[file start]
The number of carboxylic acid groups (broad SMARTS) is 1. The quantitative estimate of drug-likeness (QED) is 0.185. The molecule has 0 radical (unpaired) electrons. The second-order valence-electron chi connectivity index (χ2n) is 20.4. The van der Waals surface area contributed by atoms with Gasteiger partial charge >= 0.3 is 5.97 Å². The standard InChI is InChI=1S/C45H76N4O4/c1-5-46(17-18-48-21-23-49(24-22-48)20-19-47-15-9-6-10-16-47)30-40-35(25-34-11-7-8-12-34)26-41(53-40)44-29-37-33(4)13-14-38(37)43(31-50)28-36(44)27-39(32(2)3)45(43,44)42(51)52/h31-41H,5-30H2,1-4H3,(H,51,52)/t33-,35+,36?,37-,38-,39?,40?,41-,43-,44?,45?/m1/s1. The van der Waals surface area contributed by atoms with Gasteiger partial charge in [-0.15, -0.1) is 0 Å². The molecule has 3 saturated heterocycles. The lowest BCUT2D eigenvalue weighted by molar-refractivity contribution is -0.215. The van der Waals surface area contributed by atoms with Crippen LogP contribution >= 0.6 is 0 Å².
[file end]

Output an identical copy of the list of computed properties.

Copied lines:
The number of carboxylic acid groups (broad SMARTS) is 1. The quantitative estimate of drug-likeness (QED) is 0.185. The molecule has 0 radical (unpaired) electrons. The second-order valence-electron chi connectivity index (χ2n) is 20.4. The van der Waals surface area contributed by atoms with Gasteiger partial charge >= 0.3 is 5.97 Å². The standard InChI is InChI=1S/C45H76N4O4/c1-5-46(17-18-48-21-23-49(24-22-48)20-19-47-15-9-6-10-16-47)30-40-35(25-34-11-7-8-12-34)26-41(53-40)44-29-37-33(4)13-14-38(37)43(31-50)28-36(44)27-39(32(2)3)45(43,44)42(51)52/h31-41H,5-30H2,1-4H3,(H,51,52)/t33-,35+,36?,37-,38-,39?,40?,41-,43-,44?,45?/m1/s1. The van der Waals surface area contributed by atoms with Gasteiger partial charge in [-0.15, -0.1) is 0 Å². The molecule has 3 saturated heterocycles. The lowest BCUT2D eigenvalue weighted by molar-refractivity contribution is -0.215. The van der Waals surface area contributed by atoms with Crippen LogP contribution >= 0.6 is 0 Å².